Melamed captures Andes Pacifico 

Whistler racer tops five-day stage race

click to enlarge PHOTO COURTESY OF ANDES PACIFICO ENDURO - GNARLY WIN Jesse Melamed (centre) pulled off the victory in the Andes Pacifico Enduro, held from Feb. 12 to 18.
  • Photo courtesy of Andes Pacifico Enduro
  • GNARLY WIN Jesse Melamed (centre) pulled off the victory in the Andes Pacifico Enduro, held from Feb. 12 to 18.

Jesse Melamed is used to grinding through stage races over the course of one or two days on the Enduro World Series circuit.

But things were a little bit different at last month's Andes Pacifico Enduro.

The 26-year-old gritted his teeth and topped the five-day race in Chile, held from Feb. 12 to 18. Melamed had gained some lengthy-race experience at last year's B.C. Bike Race (BCBR), but acknowledged in an email that the Andes Pacifico was "much different."

"I think I'm so used to one-day races as a kid racing XC that even two days is weird. I was already more than satisfied once I won Day 2 and took the overall lead. After that it was just stressful! I was worried I'd ride too cautious or have a mechanical. But I think it was good practice for that. Reminding myself to ride the same regardless of what is going on in the results," Melamed wrote.

"The BCBR definitely helped. My camping game was strong! I was organized and knew how to manage my time so I could maximize my resting and always be ready for the days. It also taught me that I would feel wiped from Day 1 and to just deal with it."Melamed won three of the five days to help put him in great position to top the overall race. In the end, he bested Chilean Pedro Burns by 47 seconds and Great Britain's Mark Scott by 77 seconds.As Melamed noted, Day 2 helped vault him past Burns into the driver's seat as part of the longest day of the five. Melamed's time of 39 minutes and 44.23 seconds was the quickest as part of a gruelling stage."It was intense! I love the longer stages, it lets you get into a good flow and really enjoy yourself," he wrote. "It was a true Enduro stage with a good pedal, line choices and just straight up gnarly. The results mattered less to me than how fun the stage was. I was just loving it! But I guess winning the stage leaves me with a good memory of it!"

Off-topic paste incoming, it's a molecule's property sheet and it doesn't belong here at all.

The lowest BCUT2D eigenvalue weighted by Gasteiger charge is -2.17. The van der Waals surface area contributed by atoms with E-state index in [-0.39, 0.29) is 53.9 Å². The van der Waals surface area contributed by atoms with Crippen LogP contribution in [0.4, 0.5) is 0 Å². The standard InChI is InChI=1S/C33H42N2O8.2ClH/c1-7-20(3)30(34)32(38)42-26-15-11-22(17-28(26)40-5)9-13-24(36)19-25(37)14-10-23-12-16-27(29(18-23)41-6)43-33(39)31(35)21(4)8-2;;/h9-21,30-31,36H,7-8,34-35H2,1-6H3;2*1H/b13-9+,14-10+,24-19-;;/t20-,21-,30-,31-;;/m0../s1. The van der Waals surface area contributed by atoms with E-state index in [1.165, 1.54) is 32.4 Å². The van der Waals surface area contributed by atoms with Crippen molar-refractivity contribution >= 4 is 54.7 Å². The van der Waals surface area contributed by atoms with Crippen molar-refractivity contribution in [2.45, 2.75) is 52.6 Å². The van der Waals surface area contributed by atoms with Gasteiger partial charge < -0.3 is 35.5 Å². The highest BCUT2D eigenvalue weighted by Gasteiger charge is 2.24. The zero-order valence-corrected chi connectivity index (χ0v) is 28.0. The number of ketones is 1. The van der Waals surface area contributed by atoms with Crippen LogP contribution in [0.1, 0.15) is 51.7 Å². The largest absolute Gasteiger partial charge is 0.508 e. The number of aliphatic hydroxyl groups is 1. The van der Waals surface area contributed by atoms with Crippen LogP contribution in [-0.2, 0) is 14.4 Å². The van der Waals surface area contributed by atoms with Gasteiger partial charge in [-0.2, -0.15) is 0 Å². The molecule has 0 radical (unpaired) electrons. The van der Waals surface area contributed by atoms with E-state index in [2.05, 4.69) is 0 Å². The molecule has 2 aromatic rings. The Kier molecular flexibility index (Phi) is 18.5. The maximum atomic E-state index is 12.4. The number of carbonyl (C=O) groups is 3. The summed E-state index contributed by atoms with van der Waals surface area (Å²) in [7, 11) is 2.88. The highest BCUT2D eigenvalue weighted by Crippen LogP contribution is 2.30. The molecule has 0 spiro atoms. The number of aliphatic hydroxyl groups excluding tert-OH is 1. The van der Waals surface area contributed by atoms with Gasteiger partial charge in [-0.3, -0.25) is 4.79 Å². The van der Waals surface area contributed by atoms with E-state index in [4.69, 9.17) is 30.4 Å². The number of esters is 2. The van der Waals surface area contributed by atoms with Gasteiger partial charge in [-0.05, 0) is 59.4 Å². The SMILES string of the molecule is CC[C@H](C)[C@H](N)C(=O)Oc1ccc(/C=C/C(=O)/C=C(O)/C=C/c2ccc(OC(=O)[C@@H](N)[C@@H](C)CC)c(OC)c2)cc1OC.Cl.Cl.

As the winner, Melamed was clearly speedy, but given the race conditions, he acknowledged some parts might have been a little fast for even him, especially early on.

"All anyone talks about the race is the anti-grip. And I can say that it's real. It's hard to adjust to the much-earlier braking points. Plus the speeds are much faster than I'm used to. So you would see a corner and have to brake so early to slow down enough to make it around the corner. That's not my style so that was an adjustment. (There were) a lot of scary moments before I learned," Melamed recalled.

"I really liked the high-speed wide open stuff, just grip the handlebars, tuck, and see how fast you're willing to go. That is so different to anything we have at home so it was cool to have that. There were some stages that had that but with some exposed technical sections included. I didn't like that. Mostly, though, I just came to love the dirt because you just ride it foot out and drift. Sometimes it worked and sometimes it didn't, but it was just fun... And scary."Melamed said when he got the invite from race organizers, he had to jump at the chance to compete, noting it lived up to the hype. It could also provide a jump start on 2018, as the first Enduro World Series race of the year is also in Chile in about a month.

"It's a great confidence boost to have before the EWS. This way I'm coming into the race knowing I'm on pace and can ride with confidence," he noted.

The win comes on the heels of a significant injury Melamed suffered training for the final Enduro World Series race of the season, dropping him from fifth to 12th in the overall standings.

"A week before the race I was just riding around the area with my teammate and I washed the front wheel and got sent into a tree on a high speed section. Broke my right humerus, eighth rib, transverse process of my T-6,7,8,9 spine and a bruised lung. Spent three days in hospital being monitored!" Melamed wrote in a follow-up email.


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